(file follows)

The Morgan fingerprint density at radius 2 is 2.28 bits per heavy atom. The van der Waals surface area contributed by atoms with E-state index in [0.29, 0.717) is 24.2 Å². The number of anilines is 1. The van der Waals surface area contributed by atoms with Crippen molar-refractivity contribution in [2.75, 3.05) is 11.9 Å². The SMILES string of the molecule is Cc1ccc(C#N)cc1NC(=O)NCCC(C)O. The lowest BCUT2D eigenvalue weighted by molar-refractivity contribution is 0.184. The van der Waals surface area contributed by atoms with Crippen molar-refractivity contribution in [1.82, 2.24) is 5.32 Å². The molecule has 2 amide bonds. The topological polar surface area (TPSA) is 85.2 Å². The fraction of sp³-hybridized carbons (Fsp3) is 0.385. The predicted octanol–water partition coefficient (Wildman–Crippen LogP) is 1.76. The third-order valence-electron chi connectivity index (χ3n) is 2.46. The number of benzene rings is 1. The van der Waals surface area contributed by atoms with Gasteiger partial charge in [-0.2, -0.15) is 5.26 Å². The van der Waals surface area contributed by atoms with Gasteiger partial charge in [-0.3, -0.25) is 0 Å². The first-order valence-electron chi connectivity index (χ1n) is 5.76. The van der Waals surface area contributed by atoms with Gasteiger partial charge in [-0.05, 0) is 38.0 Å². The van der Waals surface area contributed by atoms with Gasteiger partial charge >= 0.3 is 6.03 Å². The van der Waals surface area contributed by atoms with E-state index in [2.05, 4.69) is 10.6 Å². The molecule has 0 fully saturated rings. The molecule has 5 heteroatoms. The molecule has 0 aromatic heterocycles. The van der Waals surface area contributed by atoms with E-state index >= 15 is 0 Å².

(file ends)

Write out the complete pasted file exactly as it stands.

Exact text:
The Morgan fingerprint density at radius 2 is 2.28 bits per heavy atom. The van der Waals surface area contributed by atoms with E-state index in [0.29, 0.717) is 24.2 Å². The number of anilines is 1. The van der Waals surface area contributed by atoms with Crippen molar-refractivity contribution in [2.75, 3.05) is 11.9 Å². The SMILES string of the molecule is Cc1ccc(C#N)cc1NC(=O)NCCC(C)O. The lowest BCUT2D eigenvalue weighted by molar-refractivity contribution is 0.184. The van der Waals surface area contributed by atoms with Crippen molar-refractivity contribution in [1.82, 2.24) is 5.32 Å². The molecule has 2 amide bonds. The topological polar surface area (TPSA) is 85.2 Å². The fraction of sp³-hybridized carbons (Fsp3) is 0.385. The predicted octanol–water partition coefficient (Wildman–Crippen LogP) is 1.76. The third-order valence-electron chi connectivity index (χ3n) is 2.46. The number of benzene rings is 1. The van der Waals surface area contributed by atoms with Gasteiger partial charge in [-0.2, -0.15) is 5.26 Å². The van der Waals surface area contributed by atoms with Gasteiger partial charge in [-0.3, -0.25) is 0 Å². The first-order valence-electron chi connectivity index (χ1n) is 5.76. The van der Waals surface area contributed by atoms with Gasteiger partial charge in [-0.05, 0) is 38.0 Å². The van der Waals surface area contributed by atoms with Gasteiger partial charge >= 0.3 is 6.03 Å². The van der Waals surface area contributed by atoms with E-state index in [2.05, 4.69) is 10.6 Å². The molecule has 0 fully saturated rings. The molecule has 5 heteroatoms. The molecule has 0 aromatic heterocycles. The van der Waals surface area contributed by atoms with E-state index >= 15 is 0 Å².